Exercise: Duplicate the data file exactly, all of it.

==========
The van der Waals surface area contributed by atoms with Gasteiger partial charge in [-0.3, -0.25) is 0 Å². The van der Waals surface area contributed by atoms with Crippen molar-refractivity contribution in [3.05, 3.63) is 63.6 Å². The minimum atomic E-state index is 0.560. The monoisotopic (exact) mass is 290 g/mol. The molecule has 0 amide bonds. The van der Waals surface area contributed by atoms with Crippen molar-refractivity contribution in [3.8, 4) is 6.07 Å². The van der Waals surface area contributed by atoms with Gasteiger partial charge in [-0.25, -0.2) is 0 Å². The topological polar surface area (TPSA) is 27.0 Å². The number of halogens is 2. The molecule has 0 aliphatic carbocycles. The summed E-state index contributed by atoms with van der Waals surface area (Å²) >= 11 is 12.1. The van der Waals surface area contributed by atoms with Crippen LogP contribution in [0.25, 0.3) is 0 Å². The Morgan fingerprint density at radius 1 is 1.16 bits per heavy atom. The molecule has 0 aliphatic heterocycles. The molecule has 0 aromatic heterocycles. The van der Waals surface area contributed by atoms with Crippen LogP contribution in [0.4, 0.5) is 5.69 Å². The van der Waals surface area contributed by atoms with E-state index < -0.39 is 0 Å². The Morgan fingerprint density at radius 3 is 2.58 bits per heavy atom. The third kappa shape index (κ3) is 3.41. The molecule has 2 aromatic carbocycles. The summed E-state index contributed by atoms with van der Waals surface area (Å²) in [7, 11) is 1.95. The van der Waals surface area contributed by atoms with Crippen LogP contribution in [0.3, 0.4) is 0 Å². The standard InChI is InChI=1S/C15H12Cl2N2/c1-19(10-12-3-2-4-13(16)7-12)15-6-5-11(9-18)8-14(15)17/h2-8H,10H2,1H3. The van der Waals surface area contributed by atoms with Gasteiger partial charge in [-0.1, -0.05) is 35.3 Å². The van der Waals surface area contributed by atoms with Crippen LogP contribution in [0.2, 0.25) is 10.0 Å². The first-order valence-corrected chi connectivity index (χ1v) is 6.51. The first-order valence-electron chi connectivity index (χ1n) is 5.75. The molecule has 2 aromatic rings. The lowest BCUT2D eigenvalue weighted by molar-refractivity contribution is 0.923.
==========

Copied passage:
The van der Waals surface area contributed by atoms with Gasteiger partial charge in [-0.3, -0.25) is 0 Å². The van der Waals surface area contributed by atoms with Crippen molar-refractivity contribution in [3.05, 3.63) is 63.6 Å². The minimum atomic E-state index is 0.560. The monoisotopic (exact) mass is 290 g/mol. The molecule has 0 amide bonds. The van der Waals surface area contributed by atoms with Crippen molar-refractivity contribution in [3.8, 4) is 6.07 Å². The van der Waals surface area contributed by atoms with Gasteiger partial charge in [-0.25, -0.2) is 0 Å². The topological polar surface area (TPSA) is 27.0 Å². The number of halogens is 2. The molecule has 0 aliphatic carbocycles. The summed E-state index contributed by atoms with van der Waals surface area (Å²) >= 11 is 12.1. The van der Waals surface area contributed by atoms with Crippen LogP contribution in [0.25, 0.3) is 0 Å². The Morgan fingerprint density at radius 1 is 1.16 bits per heavy atom. The molecule has 0 aliphatic heterocycles. The molecule has 0 aromatic heterocycles. The van der Waals surface area contributed by atoms with Crippen LogP contribution in [0.4, 0.5) is 5.69 Å². The van der Waals surface area contributed by atoms with E-state index < -0.39 is 0 Å². The Morgan fingerprint density at radius 3 is 2.58 bits per heavy atom. The third kappa shape index (κ3) is 3.41. The molecule has 2 aromatic carbocycles. The summed E-state index contributed by atoms with van der Waals surface area (Å²) in [7, 11) is 1.95. The van der Waals surface area contributed by atoms with Crippen LogP contribution in [0.3, 0.4) is 0 Å². The standard InChI is InChI=1S/C15H12Cl2N2/c1-19(10-12-3-2-4-13(16)7-12)15-6-5-11(9-18)8-14(15)17/h2-8H,10H2,1H3. The van der Waals surface area contributed by atoms with Gasteiger partial charge in [-0.1, -0.05) is 35.3 Å². The van der Waals surface area contributed by atoms with Crippen LogP contribution in [0.2, 0.25) is 10.0 Å². The first-order valence-corrected chi connectivity index (χ1v) is 6.51. The first-order valence-electron chi connectivity index (χ1n) is 5.75. The molecule has 2 aromatic rings. The lowest BCUT2D eigenvalue weighted by molar-refractivity contribution is 0.923.